Victorian literature was also greatly influenced by the conflict between faith and science. The Catholic Church was known for its focus on material well-being. Hardy and Browning show a materialistic worldview as one of such problems. In Browning’s “The Bishop Orders His Tomb at Saint Praxed’s Church,” a typical life in the Victorian era is depicted. Trying to depict the mindset of the middle-class during that period, Browning illustrates the bishop giving sermons on the vanity of material wealth (Damrosch, 2009). He is the representation of figures of authority in the Catholic Church (Moran, 2006). However, being on his deathbed and making his last wishes about how he is to be treated after the death, the bishop dreams of his tomb being adorned. Ironically, he shows the desire for material opulence, which is what he taught people to avoid. Such revelations about the characters are a typical feature in the style of Victorian literary works. Regardless of the fact whether the bishop ever existed, he is a common person of the Victorian times – hypocritical and preoccupied with materialism. Therefore, using this style, Browning tries to criticize the vice that grasped most people who professed the Christian faith. On the one hand, they appear to reject material possessions and, on the other hand, desire opulence and earthly recognition. Through the character of the bishop, Robert Browning wanted to show the double standards among Victorian Christians and particularly the clergy.
Hardy’s “Ah, Are You Digging on My Grave” also utilizes realism to depict what actually happens in the world. Using the fictional character of the woman, Hardy seems to be aimed at showing how soon people are forgotten once they die irrespective of whether they were greatly loved and who they were during life. Through the use of common for Victorian literature sensory elements, Hardy tries to make it evident that death diminishes the feelings of love or hate. The woman thinks that those who hate her still do so even after her death. Similarly, she expects that those who loved her would keep the memory of her long after she dies. Unfortunately, this is not the case. Once a person dies, his or her interaction with the natural world ends. It is clearly demonstrated in the third stanza, where the woman realizes that she has been forgotten by her loved ones and enemies in the same manner. She gives up and asks the person digging the grave to identify oneself. She realizes that it is the dog, a Victorian symbol. Hardy uses the dog to show the kindness and devotion of the animals, which last unlike those of humans. The woman praises the dog and states that no human can rival it. The message that Hardy wants to pass is that human relations sometimes devaluated in tragic moments. In other words, when death is involved, only a few are always remembered.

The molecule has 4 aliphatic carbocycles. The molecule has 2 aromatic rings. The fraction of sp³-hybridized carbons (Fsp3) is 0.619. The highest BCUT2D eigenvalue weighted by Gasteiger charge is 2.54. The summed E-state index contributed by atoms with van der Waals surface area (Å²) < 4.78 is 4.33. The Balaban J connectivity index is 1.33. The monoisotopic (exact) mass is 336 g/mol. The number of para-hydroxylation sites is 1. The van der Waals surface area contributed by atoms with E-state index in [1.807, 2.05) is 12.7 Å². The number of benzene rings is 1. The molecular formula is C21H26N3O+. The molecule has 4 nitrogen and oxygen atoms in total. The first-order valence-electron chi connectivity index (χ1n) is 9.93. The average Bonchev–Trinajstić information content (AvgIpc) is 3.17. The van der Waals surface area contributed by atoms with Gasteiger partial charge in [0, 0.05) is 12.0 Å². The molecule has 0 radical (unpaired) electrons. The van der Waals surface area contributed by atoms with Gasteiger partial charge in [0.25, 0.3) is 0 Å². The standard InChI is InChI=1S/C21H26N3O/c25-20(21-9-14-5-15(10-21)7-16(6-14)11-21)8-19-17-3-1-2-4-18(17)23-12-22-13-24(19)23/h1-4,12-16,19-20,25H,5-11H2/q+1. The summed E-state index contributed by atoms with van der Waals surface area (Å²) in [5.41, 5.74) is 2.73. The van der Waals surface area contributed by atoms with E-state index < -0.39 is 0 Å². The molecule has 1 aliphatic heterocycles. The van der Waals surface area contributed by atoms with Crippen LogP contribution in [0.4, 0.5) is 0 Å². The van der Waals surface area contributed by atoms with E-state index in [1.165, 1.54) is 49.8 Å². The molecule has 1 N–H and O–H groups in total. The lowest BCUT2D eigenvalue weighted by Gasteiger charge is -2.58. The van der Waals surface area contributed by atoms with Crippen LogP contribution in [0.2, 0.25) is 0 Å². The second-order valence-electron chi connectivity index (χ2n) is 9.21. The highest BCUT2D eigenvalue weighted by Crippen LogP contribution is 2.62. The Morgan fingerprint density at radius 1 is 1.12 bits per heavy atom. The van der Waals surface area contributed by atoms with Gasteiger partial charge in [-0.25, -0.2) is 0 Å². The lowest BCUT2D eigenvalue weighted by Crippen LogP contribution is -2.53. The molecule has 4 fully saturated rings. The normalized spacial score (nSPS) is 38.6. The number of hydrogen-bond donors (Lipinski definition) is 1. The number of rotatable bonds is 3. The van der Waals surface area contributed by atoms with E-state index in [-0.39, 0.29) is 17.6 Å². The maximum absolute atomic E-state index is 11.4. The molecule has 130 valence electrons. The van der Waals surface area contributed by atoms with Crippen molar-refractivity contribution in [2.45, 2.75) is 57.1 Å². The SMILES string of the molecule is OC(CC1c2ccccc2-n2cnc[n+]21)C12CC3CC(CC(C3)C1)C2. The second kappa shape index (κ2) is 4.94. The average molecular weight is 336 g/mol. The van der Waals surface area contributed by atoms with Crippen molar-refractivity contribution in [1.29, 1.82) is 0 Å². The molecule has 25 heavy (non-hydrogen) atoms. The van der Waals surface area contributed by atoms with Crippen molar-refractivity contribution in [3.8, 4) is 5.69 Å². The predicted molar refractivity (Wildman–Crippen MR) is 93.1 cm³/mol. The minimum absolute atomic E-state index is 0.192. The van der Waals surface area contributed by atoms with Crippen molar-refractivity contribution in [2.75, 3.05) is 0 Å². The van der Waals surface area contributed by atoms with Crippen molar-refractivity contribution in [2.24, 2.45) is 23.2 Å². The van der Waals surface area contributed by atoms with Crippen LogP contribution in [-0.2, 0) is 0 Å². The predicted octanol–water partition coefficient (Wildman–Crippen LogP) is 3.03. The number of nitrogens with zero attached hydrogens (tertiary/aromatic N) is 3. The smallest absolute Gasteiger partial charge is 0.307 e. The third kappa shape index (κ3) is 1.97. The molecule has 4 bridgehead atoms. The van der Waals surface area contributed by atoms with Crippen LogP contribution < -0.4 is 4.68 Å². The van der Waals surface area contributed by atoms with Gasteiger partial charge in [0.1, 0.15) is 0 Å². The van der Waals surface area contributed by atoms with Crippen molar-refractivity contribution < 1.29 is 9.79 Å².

Another aspect of death addressed is its inevitability. Having perceived this idea, the bishop thinks that he can continue his opulence in the face of death. Browning wrote this poem at the time when there was a transition to the period of the Early Renaissance. The church was becoming a political organization more and more, causing people in authority to rival each other. The material competition was common in the Victorian era. It is also shown in Browning’s poem, when the bishop gives the prescription of how his tomb should look like to surpass that of his predecessor, Gandolf. The bishop is worried about the possibility of losing his status and material wealth rather than spiritual issues. The poem uses dramatic irony to showcase how materialism engulfed religion during this period.
The poems under consideration show the fact that when people die, they are often forgotten despite having been loved, as it happened with the woman, or being in authority, as the bishop. The character’s behavior depicts the fact that they deem themselves worthy of remembrance by all that were close to them. Their expectations seem to be wrong, and the truth is that after they die, no one bothers to remember. The authors of the two poems extensively use dramatic irony and satire to address the theme of death. Hardy and Browning illustrate that, despite the material possessions, death is inevitable.